“If the world hates you, be aware that it hated me before it hated you. If you belonged to the world, the world would love you as its own. Because you do not belong to the world, but I have chosen you out of the world — therefore the world hates you. Remember the word that I said to you, ‘Servants are not greater than their master.’ If they persecuted me, they will persecute you; if they kept my word, they will keep yours also. But they will do all these things to you on account of my name, because they do not know him who sent me. If I had not come and spoken to them, they would not have sin; but now they have no excuse for their sin. Whoever hates me hates my Father also. If I had not done among them the works that no one else did, they would not have sin. But now they have seen and hated both me and my Father. It was to fulfill the word that is written in their law, ‘They hated me without a cause.’”
“When the Advocate comes, whom I will send to you from the Father, the Spirit of truth who comes from the Father, he will testify on my behalf. You also are to testify because you have been with me from the beginning.”
~ John 15:18 - 27
When I was a kid, one of my best friends and I would create goofy songs to make our mothers laugh and to sometimes cause embarrassment. One song that we didn't create, but loved to sing, was a nursery rhyme that had to do with worms and the garden. "Nobody likes me, everybody hates me, going to the garden to eat worms."
Being liked, even as a child, was something that I knew early in life I enjoyed a whole lot more that being disliked. I couldn't even imagine really being hated at that point.
Hate is something we all learn from someone or something. I have watched over the years as children have grown into adults, and for some, I see them now and have to ask myself, where did you learn to hate something so much?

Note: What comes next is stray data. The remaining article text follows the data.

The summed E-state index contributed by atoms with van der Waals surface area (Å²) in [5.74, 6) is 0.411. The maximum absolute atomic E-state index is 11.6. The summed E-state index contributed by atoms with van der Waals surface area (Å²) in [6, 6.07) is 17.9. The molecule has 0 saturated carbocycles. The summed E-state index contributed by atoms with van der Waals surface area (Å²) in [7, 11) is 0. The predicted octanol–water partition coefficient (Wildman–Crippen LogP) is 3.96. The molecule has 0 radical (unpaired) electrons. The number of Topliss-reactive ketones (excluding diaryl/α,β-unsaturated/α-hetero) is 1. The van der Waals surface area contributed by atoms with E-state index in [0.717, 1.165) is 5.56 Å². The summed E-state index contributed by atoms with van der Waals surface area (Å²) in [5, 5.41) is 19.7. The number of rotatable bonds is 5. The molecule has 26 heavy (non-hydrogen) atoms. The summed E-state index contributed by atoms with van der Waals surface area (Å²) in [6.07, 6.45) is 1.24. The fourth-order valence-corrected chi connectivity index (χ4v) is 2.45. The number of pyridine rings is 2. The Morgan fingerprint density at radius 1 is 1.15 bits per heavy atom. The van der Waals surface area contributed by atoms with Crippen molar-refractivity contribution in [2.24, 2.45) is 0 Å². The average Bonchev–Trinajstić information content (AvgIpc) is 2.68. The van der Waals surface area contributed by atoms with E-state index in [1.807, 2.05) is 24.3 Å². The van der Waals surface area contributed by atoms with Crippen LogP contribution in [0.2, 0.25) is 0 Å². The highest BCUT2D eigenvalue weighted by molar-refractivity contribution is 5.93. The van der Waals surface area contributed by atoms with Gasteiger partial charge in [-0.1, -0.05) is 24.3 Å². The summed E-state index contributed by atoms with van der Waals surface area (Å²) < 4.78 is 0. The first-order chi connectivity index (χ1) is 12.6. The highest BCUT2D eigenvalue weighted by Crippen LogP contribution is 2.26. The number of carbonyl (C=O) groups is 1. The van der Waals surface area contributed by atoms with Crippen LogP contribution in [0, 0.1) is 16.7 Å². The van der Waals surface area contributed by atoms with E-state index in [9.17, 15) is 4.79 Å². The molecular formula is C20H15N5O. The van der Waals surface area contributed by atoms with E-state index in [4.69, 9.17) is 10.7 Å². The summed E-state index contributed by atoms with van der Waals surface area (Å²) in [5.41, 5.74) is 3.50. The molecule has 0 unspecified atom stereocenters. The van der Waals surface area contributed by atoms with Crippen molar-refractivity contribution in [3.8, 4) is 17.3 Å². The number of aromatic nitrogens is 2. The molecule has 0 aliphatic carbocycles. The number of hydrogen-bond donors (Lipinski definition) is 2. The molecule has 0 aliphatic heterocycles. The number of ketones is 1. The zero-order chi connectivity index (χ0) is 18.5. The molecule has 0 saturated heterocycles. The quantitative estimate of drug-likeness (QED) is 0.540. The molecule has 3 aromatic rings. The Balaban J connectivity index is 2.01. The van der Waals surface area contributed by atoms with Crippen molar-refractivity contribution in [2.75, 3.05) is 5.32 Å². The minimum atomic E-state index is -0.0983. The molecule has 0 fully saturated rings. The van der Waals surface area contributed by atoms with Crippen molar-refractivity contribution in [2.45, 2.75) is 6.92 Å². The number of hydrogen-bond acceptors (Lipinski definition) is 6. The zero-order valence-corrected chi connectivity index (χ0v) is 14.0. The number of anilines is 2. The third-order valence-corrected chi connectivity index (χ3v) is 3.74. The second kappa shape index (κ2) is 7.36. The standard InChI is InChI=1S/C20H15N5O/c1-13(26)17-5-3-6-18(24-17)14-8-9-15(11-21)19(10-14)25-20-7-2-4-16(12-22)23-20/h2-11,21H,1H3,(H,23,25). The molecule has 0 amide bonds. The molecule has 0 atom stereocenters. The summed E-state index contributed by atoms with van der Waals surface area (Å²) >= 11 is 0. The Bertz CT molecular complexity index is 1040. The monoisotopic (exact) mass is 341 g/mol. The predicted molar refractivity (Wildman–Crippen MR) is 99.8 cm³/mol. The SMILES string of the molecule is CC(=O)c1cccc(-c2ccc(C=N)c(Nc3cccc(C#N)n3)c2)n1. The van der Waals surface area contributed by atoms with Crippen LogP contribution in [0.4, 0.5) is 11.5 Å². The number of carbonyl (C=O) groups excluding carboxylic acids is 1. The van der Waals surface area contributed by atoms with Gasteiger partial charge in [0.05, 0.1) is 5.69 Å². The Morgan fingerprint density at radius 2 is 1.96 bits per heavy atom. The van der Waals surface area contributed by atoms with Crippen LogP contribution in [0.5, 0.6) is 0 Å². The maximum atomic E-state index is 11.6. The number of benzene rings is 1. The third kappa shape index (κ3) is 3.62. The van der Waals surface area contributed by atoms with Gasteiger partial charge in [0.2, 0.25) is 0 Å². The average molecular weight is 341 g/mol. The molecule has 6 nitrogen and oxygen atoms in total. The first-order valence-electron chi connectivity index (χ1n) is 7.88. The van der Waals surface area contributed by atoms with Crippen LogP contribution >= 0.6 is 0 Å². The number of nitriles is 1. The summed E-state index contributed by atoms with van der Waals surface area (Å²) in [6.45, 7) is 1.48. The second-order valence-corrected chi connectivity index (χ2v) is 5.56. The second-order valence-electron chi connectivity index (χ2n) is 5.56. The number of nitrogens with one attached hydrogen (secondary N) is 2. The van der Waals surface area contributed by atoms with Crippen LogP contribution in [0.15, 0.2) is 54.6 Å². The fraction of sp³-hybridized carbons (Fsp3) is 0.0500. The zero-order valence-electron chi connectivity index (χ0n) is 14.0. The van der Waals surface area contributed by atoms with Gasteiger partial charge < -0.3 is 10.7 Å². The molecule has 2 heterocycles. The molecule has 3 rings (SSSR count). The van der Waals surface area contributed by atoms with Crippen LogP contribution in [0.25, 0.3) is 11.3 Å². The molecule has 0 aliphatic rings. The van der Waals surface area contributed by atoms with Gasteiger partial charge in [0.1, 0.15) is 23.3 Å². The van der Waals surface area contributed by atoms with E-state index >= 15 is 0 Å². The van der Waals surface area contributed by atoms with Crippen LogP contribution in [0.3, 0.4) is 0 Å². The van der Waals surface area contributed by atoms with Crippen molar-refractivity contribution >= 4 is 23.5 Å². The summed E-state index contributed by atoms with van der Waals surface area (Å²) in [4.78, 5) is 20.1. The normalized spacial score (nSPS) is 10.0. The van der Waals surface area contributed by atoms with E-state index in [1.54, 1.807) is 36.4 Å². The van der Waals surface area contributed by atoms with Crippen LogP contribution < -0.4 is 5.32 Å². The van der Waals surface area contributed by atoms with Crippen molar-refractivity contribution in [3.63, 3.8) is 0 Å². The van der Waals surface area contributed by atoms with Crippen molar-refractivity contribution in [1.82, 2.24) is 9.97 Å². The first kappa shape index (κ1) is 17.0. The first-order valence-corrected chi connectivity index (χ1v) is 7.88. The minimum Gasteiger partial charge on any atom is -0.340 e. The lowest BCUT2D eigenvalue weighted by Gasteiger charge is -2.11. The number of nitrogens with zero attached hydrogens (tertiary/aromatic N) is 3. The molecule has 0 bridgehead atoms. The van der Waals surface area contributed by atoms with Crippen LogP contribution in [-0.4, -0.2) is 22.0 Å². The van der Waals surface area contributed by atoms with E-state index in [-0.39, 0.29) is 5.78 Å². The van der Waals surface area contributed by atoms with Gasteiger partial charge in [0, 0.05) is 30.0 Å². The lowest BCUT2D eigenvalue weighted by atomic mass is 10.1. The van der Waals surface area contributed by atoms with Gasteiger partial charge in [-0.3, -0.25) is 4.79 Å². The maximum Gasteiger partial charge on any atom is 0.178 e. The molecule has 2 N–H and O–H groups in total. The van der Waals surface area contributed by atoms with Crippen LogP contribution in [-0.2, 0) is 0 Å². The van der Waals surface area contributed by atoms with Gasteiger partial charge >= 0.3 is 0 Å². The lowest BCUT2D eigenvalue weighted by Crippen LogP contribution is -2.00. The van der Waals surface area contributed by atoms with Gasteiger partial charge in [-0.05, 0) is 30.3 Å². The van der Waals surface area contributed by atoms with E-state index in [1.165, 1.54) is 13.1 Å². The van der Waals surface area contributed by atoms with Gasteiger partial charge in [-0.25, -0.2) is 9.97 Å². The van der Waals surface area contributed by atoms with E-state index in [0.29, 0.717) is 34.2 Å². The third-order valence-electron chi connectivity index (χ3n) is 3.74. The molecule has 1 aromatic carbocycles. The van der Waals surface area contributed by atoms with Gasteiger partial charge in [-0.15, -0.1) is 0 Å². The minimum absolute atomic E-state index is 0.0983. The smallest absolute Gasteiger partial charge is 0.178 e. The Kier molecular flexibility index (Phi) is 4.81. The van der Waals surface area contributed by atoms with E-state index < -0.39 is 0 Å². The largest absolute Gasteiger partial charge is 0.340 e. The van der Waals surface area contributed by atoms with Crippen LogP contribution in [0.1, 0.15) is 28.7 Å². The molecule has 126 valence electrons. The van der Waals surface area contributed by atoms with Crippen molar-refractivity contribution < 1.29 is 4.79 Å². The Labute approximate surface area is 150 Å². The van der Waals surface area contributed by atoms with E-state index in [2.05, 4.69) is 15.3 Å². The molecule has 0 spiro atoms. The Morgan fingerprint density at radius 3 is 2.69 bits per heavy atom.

Christ reminds us that there were those who hated him.
For me, it is somewhat hard to understand how someone could hate a God who is always is seeking to love me. But that is how I perceive my relationship with Jesus. Not everyone has that same experience and understanding.
Years ago I met a very bitter man living on the street who absolutely hated God. As a child his parents had basically abandoned him. His first love died at a very young age, and he became an alcoholic by the time he was 22 years old. He had lost job after job, and friends and family turned away from him. I met him one day while serving sandwiches on the street. I soon realized that he really didn't care for me either, because as a pastor, and I was part of the church that represented a God he also felt had wronged him, and that he hated.
Although he managed to show up each week for nearly two years, accepting food and some support, he never opened himself up. He had become a true cynic, and he eventually disappeared, carrying with him that same hate, but also, I had hoped, another view of what the love of God might look like.
While I had hoped that he would eventually realize that God was not responsible for his parents leaving, or the death of his first love, or even his own alcoholism. God was, however, still present, and seeking to have a relationship with him.
So often we hinge our own relationship with God to our own experiences, good and bad, and those experiences directly impact how we view God.
Jesus acknowledges that there are simply those who hate him. Let's face it, there was a lot of hate involved in the torture and death of Christ. There is no denying that what Jesus saw first hand was just how hateful humanity can be.
Our love for God can sometimes be met by someone like the man I met on the street years ago. Our love for God should never be something that we be ashamed of or question. When we feel that perhaps there is no one who likes us, or that everybody hates us, a garden of worms is not the next step. There is no comfort found there! Seek the wisdom of your heart where God has placed a love that no amount of hate can ever destroy and remain in God's grip!
G. Todd Williams (c) 2017
Dear God, while I may not understand how others might hate You, may I never loose sight of Your faithfulness to having a relationship with me. Help me to continue to share that love with others, even when they may hate You and perhaps even me, because of that love I have for You. Amen.
Rev. G. Todd Williams lives in the Houston metro area and is a Hospice Chaplain and ordained Christian Church (Disciples of Christ) pastor.